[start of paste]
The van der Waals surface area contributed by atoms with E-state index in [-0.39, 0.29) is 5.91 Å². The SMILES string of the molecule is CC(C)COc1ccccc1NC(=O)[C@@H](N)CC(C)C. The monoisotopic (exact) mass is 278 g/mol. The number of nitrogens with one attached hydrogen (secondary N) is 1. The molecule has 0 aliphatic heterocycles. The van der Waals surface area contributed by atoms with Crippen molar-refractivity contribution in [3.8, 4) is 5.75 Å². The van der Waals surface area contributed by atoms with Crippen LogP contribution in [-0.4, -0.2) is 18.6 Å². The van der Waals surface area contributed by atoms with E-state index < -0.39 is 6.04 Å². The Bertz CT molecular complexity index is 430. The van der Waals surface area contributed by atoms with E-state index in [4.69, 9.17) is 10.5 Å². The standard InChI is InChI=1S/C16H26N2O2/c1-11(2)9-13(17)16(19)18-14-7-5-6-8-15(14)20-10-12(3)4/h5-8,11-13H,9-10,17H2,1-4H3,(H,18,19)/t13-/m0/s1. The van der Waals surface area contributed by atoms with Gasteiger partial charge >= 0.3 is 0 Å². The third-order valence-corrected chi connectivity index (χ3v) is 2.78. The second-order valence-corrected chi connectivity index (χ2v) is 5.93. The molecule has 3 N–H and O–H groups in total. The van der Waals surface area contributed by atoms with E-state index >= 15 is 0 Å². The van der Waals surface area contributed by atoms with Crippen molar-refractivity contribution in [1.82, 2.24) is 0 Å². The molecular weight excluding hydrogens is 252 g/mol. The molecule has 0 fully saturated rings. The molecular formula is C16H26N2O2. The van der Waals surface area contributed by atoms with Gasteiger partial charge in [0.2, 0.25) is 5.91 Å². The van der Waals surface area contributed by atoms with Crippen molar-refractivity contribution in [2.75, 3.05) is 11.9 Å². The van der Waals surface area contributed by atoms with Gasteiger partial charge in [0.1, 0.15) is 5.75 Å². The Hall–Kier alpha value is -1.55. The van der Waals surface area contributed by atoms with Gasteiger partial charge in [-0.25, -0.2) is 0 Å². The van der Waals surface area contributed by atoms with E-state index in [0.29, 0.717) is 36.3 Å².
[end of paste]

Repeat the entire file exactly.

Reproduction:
The van der Waals surface area contributed by atoms with E-state index in [-0.39, 0.29) is 5.91 Å². The SMILES string of the molecule is CC(C)COc1ccccc1NC(=O)[C@@H](N)CC(C)C. The monoisotopic (exact) mass is 278 g/mol. The number of nitrogens with one attached hydrogen (secondary N) is 1. The molecule has 0 aliphatic heterocycles. The van der Waals surface area contributed by atoms with Crippen molar-refractivity contribution in [3.8, 4) is 5.75 Å². The van der Waals surface area contributed by atoms with Crippen LogP contribution in [-0.4, -0.2) is 18.6 Å². The van der Waals surface area contributed by atoms with E-state index < -0.39 is 6.04 Å². The Bertz CT molecular complexity index is 430. The van der Waals surface area contributed by atoms with E-state index in [4.69, 9.17) is 10.5 Å². The standard InChI is InChI=1S/C16H26N2O2/c1-11(2)9-13(17)16(19)18-14-7-5-6-8-15(14)20-10-12(3)4/h5-8,11-13H,9-10,17H2,1-4H3,(H,18,19)/t13-/m0/s1. The van der Waals surface area contributed by atoms with Gasteiger partial charge >= 0.3 is 0 Å². The third-order valence-corrected chi connectivity index (χ3v) is 2.78. The second-order valence-corrected chi connectivity index (χ2v) is 5.93. The molecule has 3 N–H and O–H groups in total. The van der Waals surface area contributed by atoms with E-state index >= 15 is 0 Å². The van der Waals surface area contributed by atoms with Crippen molar-refractivity contribution in [1.82, 2.24) is 0 Å². The molecular weight excluding hydrogens is 252 g/mol. The molecule has 0 fully saturated rings. The molecular formula is C16H26N2O2. The van der Waals surface area contributed by atoms with Gasteiger partial charge in [0.2, 0.25) is 5.91 Å². The van der Waals surface area contributed by atoms with Crippen molar-refractivity contribution in [2.75, 3.05) is 11.9 Å². The van der Waals surface area contributed by atoms with Gasteiger partial charge in [0.1, 0.15) is 5.75 Å². The Hall–Kier alpha value is -1.55. The van der Waals surface area contributed by atoms with Gasteiger partial charge in [-0.25, -0.2) is 0 Å². The van der Waals surface area contributed by atoms with E-state index in [0.29, 0.717) is 36.3 Å².